Marine Paratroopers Use GPS Tracking
When the United States completed work on the GPS satellite network decades ago, the intention was to improve the capabilities of various national law enforcement bodies such as the Marine, Army, Navy, and Air Force. While the useful applications of the GPS system have expanded exponentially since then into areas including (but by no means limited to) corporate fleet tracking, personal vehicle tracking, and geological surveying, new and innovative uses are still being engineered and implemented by the various sectors of our nation’s law enforcement personnel. One of the most high-tech and futuristic-looking of these innovations comes to us courtesy of the United States Marines, who have reached an agreement to implement GPS technology into the helmets of elite paratrooper divisions.
Parachutists in the Marines take on some of the most daunting and dangerous missions of any specialized national law enforcement group. Their objectives typically consist of dropping out of planes and high altitudes in the dead of night, and precise parachute landing into enemy territory is critical to avoid detection. While Marine parachutists have traditionally relied on the on-board computer systems on planes to determine the proper time to jump, there has been no immediate available navigation tool once they are in freefall. This has all changed with the distribution of over 3,000 ParaNav GPS tracker units, a helmet-mounted system complete with an integrated head-up display.
Once paratroopers leave the plane, the ParaNav’s visual display provides accurate GPS location data on a continual basis, allowing troopers an enhanced level of situational awareness as well as the ability to divert to alternate sites at a moment’s notice, all while maintaining the same level of accuracy. ParaNav is the first production helmet-mounted navigation system in the GPS industry, designed specifically for paratrooper guidance. The system’s infrastructure includes a lightweight battery-operated GPS pod that attaches to the user’s helmet, an integrated full-color display that attaches to the trooper’s goggles or face shield, an 802.11 WiFi interface for Joint Precision Airdrop System data connectivity, and custom circuitry that allows for dead reckoning calculations in the rare event of GPS lock failure.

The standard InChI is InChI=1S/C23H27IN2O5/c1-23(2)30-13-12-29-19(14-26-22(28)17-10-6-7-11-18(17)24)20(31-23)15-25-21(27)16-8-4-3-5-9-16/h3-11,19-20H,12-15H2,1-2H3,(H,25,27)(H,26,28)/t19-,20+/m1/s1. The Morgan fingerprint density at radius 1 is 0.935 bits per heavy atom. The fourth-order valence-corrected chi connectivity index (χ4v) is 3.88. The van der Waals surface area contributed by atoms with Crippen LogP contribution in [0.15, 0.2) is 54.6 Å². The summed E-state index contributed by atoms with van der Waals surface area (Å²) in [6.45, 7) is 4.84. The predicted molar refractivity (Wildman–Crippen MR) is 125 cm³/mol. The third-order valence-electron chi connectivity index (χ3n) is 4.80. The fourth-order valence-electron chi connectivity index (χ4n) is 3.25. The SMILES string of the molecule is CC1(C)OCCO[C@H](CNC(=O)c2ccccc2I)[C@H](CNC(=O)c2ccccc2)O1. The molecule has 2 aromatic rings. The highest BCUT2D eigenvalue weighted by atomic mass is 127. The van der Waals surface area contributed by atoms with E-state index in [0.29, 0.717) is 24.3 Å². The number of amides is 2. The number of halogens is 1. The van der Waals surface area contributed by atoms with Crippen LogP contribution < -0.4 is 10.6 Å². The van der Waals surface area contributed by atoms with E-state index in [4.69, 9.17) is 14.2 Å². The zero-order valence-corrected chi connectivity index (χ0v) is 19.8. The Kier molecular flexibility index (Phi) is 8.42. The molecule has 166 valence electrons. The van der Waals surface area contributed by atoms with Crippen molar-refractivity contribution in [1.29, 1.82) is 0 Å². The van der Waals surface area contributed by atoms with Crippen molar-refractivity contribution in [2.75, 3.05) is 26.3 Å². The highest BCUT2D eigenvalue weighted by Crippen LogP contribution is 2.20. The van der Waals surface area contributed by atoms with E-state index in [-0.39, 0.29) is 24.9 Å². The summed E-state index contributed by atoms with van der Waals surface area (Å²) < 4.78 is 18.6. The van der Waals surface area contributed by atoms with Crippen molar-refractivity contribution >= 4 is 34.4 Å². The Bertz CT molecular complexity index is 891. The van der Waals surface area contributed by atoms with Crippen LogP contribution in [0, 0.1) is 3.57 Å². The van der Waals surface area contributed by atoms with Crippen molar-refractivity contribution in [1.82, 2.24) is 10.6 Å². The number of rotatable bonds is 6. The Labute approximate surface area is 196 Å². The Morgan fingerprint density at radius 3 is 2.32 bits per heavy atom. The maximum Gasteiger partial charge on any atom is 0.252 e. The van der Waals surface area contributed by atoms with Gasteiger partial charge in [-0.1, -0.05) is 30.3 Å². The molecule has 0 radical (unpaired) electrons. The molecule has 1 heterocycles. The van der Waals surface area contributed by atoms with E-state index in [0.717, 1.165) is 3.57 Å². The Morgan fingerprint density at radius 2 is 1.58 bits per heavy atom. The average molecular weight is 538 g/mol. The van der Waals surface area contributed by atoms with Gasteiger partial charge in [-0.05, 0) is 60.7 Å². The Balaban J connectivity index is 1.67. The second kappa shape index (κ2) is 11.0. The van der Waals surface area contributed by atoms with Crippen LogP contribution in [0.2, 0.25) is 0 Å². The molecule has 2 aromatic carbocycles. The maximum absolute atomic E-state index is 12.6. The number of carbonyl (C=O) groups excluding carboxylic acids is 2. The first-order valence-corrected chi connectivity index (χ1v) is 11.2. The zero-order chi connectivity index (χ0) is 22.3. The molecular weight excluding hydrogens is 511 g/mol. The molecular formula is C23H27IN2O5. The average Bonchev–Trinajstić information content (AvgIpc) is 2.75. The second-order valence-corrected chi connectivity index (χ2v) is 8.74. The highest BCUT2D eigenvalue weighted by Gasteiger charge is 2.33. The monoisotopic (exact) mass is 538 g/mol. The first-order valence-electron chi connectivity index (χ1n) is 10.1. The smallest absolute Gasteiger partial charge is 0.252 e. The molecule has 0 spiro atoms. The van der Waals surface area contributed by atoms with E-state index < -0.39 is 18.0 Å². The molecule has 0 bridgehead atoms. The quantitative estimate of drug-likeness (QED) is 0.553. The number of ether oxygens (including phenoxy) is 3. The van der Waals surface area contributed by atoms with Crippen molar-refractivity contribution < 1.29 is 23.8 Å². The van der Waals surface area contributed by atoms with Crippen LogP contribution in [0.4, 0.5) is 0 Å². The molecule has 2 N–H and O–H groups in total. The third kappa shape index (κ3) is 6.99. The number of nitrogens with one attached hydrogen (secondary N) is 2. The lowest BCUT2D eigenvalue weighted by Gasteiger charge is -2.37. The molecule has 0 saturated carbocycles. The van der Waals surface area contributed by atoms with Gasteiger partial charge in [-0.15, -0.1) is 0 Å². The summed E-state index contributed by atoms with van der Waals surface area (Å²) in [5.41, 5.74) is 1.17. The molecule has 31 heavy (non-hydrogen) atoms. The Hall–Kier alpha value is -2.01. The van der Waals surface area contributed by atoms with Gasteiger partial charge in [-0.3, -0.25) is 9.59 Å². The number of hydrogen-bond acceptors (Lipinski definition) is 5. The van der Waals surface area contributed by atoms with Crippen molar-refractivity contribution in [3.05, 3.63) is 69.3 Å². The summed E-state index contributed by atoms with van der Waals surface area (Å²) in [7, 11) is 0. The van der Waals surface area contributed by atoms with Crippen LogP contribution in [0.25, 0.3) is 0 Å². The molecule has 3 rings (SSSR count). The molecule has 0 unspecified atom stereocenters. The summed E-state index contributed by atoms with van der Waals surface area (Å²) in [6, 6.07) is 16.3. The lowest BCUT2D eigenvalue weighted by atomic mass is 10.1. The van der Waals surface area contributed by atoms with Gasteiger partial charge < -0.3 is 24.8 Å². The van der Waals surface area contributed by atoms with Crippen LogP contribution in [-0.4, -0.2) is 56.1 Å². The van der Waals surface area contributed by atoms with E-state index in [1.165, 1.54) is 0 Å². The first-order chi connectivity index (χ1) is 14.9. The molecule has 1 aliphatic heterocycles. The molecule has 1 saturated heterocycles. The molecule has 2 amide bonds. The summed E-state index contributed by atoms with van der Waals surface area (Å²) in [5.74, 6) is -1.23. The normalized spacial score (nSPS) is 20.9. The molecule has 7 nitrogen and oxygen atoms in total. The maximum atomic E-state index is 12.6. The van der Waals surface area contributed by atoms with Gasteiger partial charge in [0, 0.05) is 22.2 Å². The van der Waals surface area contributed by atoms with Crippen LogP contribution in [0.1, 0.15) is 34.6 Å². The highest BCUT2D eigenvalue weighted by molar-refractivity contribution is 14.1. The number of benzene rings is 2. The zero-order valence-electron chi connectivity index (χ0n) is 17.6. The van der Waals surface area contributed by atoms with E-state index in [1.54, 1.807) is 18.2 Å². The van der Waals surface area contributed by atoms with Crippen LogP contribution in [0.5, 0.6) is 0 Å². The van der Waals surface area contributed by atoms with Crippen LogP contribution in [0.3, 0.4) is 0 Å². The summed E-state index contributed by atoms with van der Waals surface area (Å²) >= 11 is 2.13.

With the continued involvement of the United States in international military affairs, an ever-increasing emphasis is being placed on efficient and safe means of carrying out cover operations. The Marine paratroopers have a time-honored reputation as some of the bravest and most well-organized organizations in our nation’s line of defense, and with the help of our GPS network it appears that reputation is going to stand for many years to come.